John Armstrong said that he found the experience so enjoyable that he would be interested in another perspective.
"I'd actually like to be up there at sunset and then come down," he said.
Hundreds On The Trail
By 9 a.m., estimates were about 800 people had already started up the trail. By 8 a.m., 50 people had registered at the top and numerous individuals had made their way down the trail; by 6:30 a.m., when most ramble officials arrived at the hike's starting point, two rows of available parking spaces were already occupied, said Selectwoman Myra Wilk, who is also a member of the ramble's sponsor, the Downtown Events Committee.
A second parking area was opened to vehicles at about 8:30 a.m. after an initial parking area was filled. Busses rolled up to the ramble site and discharged what appeared to be almost capacity hiking contingents.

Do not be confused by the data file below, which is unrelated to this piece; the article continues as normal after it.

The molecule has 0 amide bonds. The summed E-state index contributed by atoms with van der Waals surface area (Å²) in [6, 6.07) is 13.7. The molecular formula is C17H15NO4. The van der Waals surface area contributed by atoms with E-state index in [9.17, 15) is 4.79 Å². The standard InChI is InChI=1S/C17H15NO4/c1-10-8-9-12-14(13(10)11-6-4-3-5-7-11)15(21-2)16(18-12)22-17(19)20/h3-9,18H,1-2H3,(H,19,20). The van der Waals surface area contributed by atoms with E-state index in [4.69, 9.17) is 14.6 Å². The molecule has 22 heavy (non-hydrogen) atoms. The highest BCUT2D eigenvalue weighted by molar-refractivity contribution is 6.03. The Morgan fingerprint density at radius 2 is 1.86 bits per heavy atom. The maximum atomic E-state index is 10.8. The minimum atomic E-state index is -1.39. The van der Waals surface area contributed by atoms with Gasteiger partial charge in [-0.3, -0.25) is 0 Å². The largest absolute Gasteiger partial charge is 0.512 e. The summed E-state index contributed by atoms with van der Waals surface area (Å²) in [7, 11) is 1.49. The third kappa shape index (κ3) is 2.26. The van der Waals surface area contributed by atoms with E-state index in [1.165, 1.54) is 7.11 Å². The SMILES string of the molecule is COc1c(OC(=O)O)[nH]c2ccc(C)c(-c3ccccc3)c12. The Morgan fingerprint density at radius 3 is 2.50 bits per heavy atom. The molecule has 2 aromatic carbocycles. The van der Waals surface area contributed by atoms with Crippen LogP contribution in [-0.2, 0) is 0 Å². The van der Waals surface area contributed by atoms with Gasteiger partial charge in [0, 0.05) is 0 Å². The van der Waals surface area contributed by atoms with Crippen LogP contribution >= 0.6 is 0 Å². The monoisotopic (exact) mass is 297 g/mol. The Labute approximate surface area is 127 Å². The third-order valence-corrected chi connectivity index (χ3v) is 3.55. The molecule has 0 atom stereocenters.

Steven Denault and Dan Celentano were among the "ramblers."
The busses offered a shuttle service from the Adams Free Library.
"We haven't had a day like this in three years," Wilk said. "This is a great day for this."
Matthew Kinnaman, the Republican candidate for a state Senate seat, appeared at the trail base and spoke to hikers as they ascended or descended the mountain. Kinnaman is facing a challenge from Democratic candidate Ben Downing during the November election; both are vying for a Senate term being vacated by state Sen. Andrea F. Nuciforo, Jr..
Charles H. McCann Technical High School students Steven Denault and Daniel Celentano returned from the peak at about 8:30 a.m.. They began their upward trek at 6:15 a.m., Denault and Celentano said.